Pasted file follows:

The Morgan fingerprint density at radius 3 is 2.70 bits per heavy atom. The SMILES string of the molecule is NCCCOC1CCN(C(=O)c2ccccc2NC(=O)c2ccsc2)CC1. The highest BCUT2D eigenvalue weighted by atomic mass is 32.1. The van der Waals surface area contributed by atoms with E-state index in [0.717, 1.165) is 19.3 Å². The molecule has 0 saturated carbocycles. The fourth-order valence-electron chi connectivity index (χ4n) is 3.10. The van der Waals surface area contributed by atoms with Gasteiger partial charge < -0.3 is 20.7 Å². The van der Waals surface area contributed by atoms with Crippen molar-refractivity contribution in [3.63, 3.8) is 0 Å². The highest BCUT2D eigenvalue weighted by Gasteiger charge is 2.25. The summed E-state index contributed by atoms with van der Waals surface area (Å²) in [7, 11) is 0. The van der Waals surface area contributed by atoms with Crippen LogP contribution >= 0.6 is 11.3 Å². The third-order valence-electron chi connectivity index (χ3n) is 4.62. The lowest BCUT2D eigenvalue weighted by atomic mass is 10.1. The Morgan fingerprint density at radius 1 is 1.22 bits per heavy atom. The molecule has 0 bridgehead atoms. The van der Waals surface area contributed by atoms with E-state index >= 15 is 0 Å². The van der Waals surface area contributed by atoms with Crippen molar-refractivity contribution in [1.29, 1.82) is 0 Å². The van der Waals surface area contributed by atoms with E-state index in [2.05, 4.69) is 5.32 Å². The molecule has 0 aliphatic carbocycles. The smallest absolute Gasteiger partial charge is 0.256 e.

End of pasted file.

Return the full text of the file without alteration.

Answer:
The Morgan fingerprint density at radius 3 is 2.70 bits per heavy atom. The SMILES string of the molecule is NCCCOC1CCN(C(=O)c2ccccc2NC(=O)c2ccsc2)CC1. The highest BCUT2D eigenvalue weighted by atomic mass is 32.1. The van der Waals surface area contributed by atoms with E-state index in [0.717, 1.165) is 19.3 Å². The molecule has 0 saturated carbocycles. The fourth-order valence-electron chi connectivity index (χ4n) is 3.10. The van der Waals surface area contributed by atoms with Gasteiger partial charge < -0.3 is 20.7 Å². The van der Waals surface area contributed by atoms with Crippen molar-refractivity contribution in [3.63, 3.8) is 0 Å². The highest BCUT2D eigenvalue weighted by Gasteiger charge is 2.25. The summed E-state index contributed by atoms with van der Waals surface area (Å²) in [7, 11) is 0. The van der Waals surface area contributed by atoms with Crippen LogP contribution >= 0.6 is 11.3 Å². The third-order valence-electron chi connectivity index (χ3n) is 4.62. The lowest BCUT2D eigenvalue weighted by atomic mass is 10.1. The Morgan fingerprint density at radius 1 is 1.22 bits per heavy atom. The molecule has 0 bridgehead atoms. The van der Waals surface area contributed by atoms with E-state index >= 15 is 0 Å². The van der Waals surface area contributed by atoms with Crippen molar-refractivity contribution in [1.29, 1.82) is 0 Å². The van der Waals surface area contributed by atoms with E-state index in [2.05, 4.69) is 5.32 Å². The molecule has 0 aliphatic carbocycles. The smallest absolute Gasteiger partial charge is 0.256 e.